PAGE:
by Eva Gruenberg


Much of our “off-season” is spent educating others about the camp experience, as we talk to prospective families, new staff members, and vendors.  Our conversations are centered on what we really do at camp, how we do it, and what makes our camp special and unique.   We love having these conversations, and we are able to share and explain what we take pride in, believe in, and why we love our camp dearly.


Often when talking to new families, we notice a common, more frequent trend; something I would like to call the “Inter-Camp Relationship.”  It’s when one parent has attended camp, they love it, believe in it, and immediately want their child to have a camp experience.  The other parent is not quite sure of what this “having my child go away for the summer” really means.  The camp-going parent will immediately ask questions about campfires, trips, and  Color War.  All in that excitement of what they remember from their camping days, while the other parent may still be thinking in more logistical terms. “How does it work for my child to be living with 10 other people?” is perhaps a question they might ask. These types of questions are good questions.  And we are in the unique position to be sharing about our camp experience on both levels from the dedicated camp fan to the novice.


Personally, I am a product of an “Inter-Camp Relationship.”   My Mother traveled by train from Memphis, Tennessee to the Northwoods of Wisconsin to get to her childhood camp.  She continued on as a counselor and borrowed my sleeping bag when my camper days were over to attend a reunion at her camp.  She still remembers her grandmother’s first question to the camp director sitting in her living room: “How cold is the lake?”   (You can imagine the joy I felt when a parent asked me that same question this Fall.  It was truly a full circle moment.) She lived it, loved it, and knew immediately her own children would go to camp.  My father never attended overnight camp.   In his mind his week-long retreat for youth leadership during high school was his closest thing to camp until he started attending 10 consecutive summers of visiting days for his own children.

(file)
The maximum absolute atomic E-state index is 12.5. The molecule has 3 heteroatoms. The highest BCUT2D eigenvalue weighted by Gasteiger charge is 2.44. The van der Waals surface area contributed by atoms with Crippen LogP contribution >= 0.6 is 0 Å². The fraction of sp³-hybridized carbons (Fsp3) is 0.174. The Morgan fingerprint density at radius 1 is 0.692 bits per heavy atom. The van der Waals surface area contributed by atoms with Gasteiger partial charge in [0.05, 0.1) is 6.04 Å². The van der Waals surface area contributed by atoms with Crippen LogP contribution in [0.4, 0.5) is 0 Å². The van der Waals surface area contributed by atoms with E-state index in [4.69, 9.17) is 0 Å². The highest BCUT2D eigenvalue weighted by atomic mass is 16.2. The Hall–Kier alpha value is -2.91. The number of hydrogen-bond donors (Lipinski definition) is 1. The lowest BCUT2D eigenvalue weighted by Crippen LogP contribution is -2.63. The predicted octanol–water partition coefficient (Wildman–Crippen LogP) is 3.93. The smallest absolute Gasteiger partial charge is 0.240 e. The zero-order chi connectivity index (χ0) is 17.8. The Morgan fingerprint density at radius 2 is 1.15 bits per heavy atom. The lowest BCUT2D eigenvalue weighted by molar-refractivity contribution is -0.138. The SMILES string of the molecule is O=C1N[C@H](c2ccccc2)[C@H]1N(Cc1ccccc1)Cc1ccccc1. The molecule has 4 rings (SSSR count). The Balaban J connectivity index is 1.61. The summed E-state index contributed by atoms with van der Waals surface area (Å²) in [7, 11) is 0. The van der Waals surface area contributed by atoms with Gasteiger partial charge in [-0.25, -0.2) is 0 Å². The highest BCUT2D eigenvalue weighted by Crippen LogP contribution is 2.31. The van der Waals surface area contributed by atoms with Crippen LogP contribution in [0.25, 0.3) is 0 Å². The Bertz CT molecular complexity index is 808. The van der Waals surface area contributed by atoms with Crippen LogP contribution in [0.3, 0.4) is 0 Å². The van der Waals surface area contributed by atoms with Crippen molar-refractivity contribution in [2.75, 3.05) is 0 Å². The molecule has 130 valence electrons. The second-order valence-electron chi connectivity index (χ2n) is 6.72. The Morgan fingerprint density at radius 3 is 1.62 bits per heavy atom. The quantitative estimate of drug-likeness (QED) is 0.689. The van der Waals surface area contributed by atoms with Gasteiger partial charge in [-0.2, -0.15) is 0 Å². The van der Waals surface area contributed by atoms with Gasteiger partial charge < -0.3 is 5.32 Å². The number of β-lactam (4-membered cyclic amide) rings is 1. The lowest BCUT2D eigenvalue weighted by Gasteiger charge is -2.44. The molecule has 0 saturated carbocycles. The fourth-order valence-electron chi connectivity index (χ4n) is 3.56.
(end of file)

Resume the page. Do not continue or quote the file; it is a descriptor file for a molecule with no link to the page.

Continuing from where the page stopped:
Wherever you and your spouse might fall on the continuum of the “Inter-Camp Relationship”, here are suggestions and ideas to help in the camp decision making process:

  1. For the camp-attending parent share with your spouse those life-changing memories, break out the yearbooks and explain why these memories are still with you after all these years.
  2. Explain how camp impacted you to navigate decisions you made later on. How was your transition to college and your career choices inspired by your camp experience?
  3. What specific qualities made your camp right or not right for you?  And then which of those qualities will be a right fit from your own child?  For example, did you have a co-ed camp experience, but think your child will do better in a single-sex environment?
  4. What skills and character traits did you gain at camp and don’t think you would have gained anywhere else?  Which of those skills and traits do you want your own child to have?
  5. What character traits do you see in your own child that will be strengthened and improved by the camp experience?


I hope that by sharing these memories in a real insightful way both parents will not only see and reaffirm the value in the camp experience, but maybe you will learn more about your own spouse by re-connecting with these camp memories.  Who knows you might even feel better about understanding why certain songs always need to be played louder and why grilled cheese and tomato soup turns into a conversation about the camp dining hall.


Take this time to truly understand camp and what it will mean for your family.  Our best hope is that the child will become a camp-loving parent that will know immediately that their own children will be attending camp.